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The latest posts tagged with “ios

 
[In iOS,] when you’re choosing your alarm sound, double-tap it instead of single-tapping it. You’ll select the sound without auditioning it first. And that should let everyone sleep better.

It’s this kind of thoughtfulness and attention to detail that makes using Apple operating system devices such a joy.

It’s this kind of nuanced detail that’s not documented and impossible to find that makes using Apple operating system devices so frustrating to use.

(Source: macworld.com)

 

Something more important than number of apps per mobile OS

Every time I read a review of a new device that competes with an iOS counterpart, there’s always a major bullet point comparing the number of apps for iOS with the paucity of apps for [insert competitor product here]. Lately, it’s the webOS-based TouchPad from H-P.

I can see where there’s a legitimate point comparing app counts. But I think there’s a more significant aspect of the platform that should be evaluated: its ability to create, distribute and support apps for the new platform. And most importantly, the ability to monetize your app in a number of ways.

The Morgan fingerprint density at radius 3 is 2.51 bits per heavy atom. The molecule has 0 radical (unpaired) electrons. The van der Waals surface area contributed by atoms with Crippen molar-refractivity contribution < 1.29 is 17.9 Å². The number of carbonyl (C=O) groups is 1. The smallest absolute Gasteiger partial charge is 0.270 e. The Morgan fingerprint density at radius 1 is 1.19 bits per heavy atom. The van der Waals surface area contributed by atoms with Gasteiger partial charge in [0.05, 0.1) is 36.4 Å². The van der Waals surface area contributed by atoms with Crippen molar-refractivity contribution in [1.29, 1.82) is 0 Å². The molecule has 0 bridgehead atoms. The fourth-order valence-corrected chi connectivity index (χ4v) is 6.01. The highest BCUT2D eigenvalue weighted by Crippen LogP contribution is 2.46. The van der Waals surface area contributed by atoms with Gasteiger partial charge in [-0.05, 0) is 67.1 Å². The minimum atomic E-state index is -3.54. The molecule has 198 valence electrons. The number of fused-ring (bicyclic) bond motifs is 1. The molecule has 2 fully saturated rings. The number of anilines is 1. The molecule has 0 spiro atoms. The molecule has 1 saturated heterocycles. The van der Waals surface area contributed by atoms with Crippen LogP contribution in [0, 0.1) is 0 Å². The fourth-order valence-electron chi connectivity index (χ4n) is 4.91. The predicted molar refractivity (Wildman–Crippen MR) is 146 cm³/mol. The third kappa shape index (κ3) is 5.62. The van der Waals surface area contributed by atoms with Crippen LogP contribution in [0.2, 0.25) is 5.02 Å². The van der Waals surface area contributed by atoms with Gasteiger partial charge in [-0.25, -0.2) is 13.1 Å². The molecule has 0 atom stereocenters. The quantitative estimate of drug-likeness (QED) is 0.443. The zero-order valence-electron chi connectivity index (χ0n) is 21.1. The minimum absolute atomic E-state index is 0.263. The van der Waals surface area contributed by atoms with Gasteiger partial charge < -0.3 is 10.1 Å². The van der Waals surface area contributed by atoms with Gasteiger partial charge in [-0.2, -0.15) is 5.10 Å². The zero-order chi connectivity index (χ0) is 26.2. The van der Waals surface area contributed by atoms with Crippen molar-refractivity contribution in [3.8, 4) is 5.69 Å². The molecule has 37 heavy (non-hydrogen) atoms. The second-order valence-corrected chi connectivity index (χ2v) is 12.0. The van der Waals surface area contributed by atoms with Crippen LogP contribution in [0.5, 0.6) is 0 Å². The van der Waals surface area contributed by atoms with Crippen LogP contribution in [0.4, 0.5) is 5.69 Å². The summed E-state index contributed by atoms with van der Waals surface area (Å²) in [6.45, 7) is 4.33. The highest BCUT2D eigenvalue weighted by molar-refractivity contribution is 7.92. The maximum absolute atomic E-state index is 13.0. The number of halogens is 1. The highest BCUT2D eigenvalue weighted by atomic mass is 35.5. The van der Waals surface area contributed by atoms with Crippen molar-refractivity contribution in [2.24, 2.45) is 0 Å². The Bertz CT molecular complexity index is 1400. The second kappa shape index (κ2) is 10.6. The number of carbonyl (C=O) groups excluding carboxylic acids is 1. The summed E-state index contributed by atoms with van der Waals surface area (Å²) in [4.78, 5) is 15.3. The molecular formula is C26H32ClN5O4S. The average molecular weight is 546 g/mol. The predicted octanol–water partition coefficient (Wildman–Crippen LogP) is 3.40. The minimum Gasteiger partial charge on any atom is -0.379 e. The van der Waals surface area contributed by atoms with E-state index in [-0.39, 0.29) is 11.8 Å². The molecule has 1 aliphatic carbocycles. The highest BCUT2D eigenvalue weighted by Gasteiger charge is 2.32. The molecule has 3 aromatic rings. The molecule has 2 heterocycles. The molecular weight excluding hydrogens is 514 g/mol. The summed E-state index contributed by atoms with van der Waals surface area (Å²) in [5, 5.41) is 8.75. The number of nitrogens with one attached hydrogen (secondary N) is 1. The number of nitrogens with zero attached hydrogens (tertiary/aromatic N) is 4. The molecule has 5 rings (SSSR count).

There has been a lot of discussion of fragmentation in the Android world. Not just the physical devices, but also the app stores themselves (Google’s and Amazon’s are headliners, but there are others, and more to come on the horizon). RIM’s support for Blackberry (and QNX) apps pretty much just pisses people off. 

But so far, I’m holding my breath to see how WebOS and its support for third-party apps pans out. I think that’s the dark horse differentiator to watch.

 

Update to my previous post

In a post last week, I asked, “… if the [iPhone] 3GS will be able to run [iOS 5] as well as subsequent dot releases”.

At today’s Apple World Wide Developer Conference, it was confirmed that the iPhone 3GS, as well as both iPads and the two latest iPod touch models, will indeed be able to run iOS 5. 

That doesn’t mean that Larry Dignan’s speculation will pan out, of course. This was just one aspect that I personally felt would be relevant. It’s gonna be really interesting to see what comes down the pike alongside the new iPhone later this fall.

 
 
 
 
BGR reports:
…in order to patch this particular bootrom hack (for iOS 4.1) Apple would need “a whole new processor rev.” A re-flashed or patched bootrom for the current hardware would not be sufficient.
—Da-a-a-mn!

BGR reports: